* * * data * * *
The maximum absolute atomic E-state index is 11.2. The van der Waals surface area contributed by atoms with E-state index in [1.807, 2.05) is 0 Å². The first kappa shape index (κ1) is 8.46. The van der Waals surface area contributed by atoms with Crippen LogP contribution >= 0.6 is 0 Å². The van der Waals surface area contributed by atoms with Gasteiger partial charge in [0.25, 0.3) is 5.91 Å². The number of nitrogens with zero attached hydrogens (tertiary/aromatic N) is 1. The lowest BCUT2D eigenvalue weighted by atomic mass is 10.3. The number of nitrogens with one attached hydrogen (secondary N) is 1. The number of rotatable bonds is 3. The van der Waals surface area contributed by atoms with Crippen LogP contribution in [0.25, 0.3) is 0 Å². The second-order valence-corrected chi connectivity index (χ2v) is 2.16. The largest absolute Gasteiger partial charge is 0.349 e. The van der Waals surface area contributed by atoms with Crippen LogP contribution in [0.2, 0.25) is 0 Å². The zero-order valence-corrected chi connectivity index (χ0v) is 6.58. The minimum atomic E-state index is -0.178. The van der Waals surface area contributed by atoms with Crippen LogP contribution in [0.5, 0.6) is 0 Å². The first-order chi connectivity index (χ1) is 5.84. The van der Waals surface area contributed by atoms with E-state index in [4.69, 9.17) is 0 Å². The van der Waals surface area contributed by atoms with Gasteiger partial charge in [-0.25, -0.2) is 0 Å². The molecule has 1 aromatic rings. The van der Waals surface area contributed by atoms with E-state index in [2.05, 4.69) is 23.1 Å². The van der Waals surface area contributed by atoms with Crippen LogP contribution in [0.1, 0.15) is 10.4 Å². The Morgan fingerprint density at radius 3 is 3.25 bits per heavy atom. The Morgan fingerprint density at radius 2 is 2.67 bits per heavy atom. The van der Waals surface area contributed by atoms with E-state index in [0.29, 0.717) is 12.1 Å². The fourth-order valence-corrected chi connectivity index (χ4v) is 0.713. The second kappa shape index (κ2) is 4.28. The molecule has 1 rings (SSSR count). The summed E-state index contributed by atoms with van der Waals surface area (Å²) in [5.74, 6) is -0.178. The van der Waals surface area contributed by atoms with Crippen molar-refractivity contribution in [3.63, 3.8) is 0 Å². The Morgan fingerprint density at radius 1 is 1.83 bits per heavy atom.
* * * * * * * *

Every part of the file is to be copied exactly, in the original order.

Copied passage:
The maximum absolute atomic E-state index is 11.2. The van der Waals surface area contributed by atoms with E-state index in [1.807, 2.05) is 0 Å². The first kappa shape index (κ1) is 8.46. The van der Waals surface area contributed by atoms with Crippen LogP contribution >= 0.6 is 0 Å². The van der Waals surface area contributed by atoms with Gasteiger partial charge in [0.25, 0.3) is 5.91 Å². The number of nitrogens with zero attached hydrogens (tertiary/aromatic N) is 1. The lowest BCUT2D eigenvalue weighted by atomic mass is 10.3. The number of nitrogens with one attached hydrogen (secondary N) is 1. The number of rotatable bonds is 3. The van der Waals surface area contributed by atoms with Crippen LogP contribution in [0.25, 0.3) is 0 Å². The second-order valence-corrected chi connectivity index (χ2v) is 2.16. The largest absolute Gasteiger partial charge is 0.349 e. The van der Waals surface area contributed by atoms with Crippen LogP contribution in [0.2, 0.25) is 0 Å². The zero-order valence-corrected chi connectivity index (χ0v) is 6.58. The minimum atomic E-state index is -0.178. The van der Waals surface area contributed by atoms with Crippen LogP contribution in [0.5, 0.6) is 0 Å². The first-order chi connectivity index (χ1) is 5.84. The van der Waals surface area contributed by atoms with E-state index in [4.69, 9.17) is 0 Å². The van der Waals surface area contributed by atoms with Gasteiger partial charge in [-0.25, -0.2) is 0 Å². The molecule has 1 aromatic rings. The van der Waals surface area contributed by atoms with E-state index in [2.05, 4.69) is 23.1 Å². The van der Waals surface area contributed by atoms with Crippen LogP contribution in [0.1, 0.15) is 10.4 Å². The Morgan fingerprint density at radius 3 is 3.25 bits per heavy atom. The Morgan fingerprint density at radius 2 is 2.67 bits per heavy atom. The van der Waals surface area contributed by atoms with E-state index in [0.29, 0.717) is 12.1 Å². The fourth-order valence-corrected chi connectivity index (χ4v) is 0.713. The second kappa shape index (κ2) is 4.28. The molecule has 1 rings (SSSR count). The summed E-state index contributed by atoms with van der Waals surface area (Å²) in [5.74, 6) is -0.178. The van der Waals surface area contributed by atoms with Crippen molar-refractivity contribution in [3.63, 3.8) is 0 Å². The Morgan fingerprint density at radius 1 is 1.83 bits per heavy atom.